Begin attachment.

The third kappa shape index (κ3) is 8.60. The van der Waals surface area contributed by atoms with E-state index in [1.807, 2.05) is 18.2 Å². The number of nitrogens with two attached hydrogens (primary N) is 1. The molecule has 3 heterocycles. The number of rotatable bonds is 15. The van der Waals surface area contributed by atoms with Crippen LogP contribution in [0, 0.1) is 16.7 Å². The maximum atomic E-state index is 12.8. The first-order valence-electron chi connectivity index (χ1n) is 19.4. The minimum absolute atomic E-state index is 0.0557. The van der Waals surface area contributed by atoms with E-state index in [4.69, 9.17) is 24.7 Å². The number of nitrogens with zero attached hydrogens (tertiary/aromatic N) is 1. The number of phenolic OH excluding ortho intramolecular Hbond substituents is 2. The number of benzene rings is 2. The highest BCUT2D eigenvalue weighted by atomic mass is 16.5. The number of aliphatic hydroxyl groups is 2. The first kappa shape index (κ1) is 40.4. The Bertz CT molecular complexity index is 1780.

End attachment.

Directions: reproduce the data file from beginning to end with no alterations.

The third kappa shape index (κ3) is 8.60. The van der Waals surface area contributed by atoms with E-state index in [1.807, 2.05) is 18.2 Å². The number of nitrogens with two attached hydrogens (primary N) is 1. The molecule has 3 heterocycles. The number of rotatable bonds is 15. The van der Waals surface area contributed by atoms with Crippen LogP contribution in [0, 0.1) is 16.7 Å². The maximum atomic E-state index is 12.8. The first-order valence-electron chi connectivity index (χ1n) is 19.4. The minimum absolute atomic E-state index is 0.0557. The van der Waals surface area contributed by atoms with E-state index in [4.69, 9.17) is 24.7 Å². The number of nitrogens with zero attached hydrogens (tertiary/aromatic N) is 1. The number of phenolic OH excluding ortho intramolecular Hbond substituents is 2. The number of benzene rings is 2. The highest BCUT2D eigenvalue weighted by atomic mass is 16.5. The number of aliphatic hydroxyl groups is 2. The first kappa shape index (κ1) is 40.4. The Bertz CT molecular complexity index is 1780.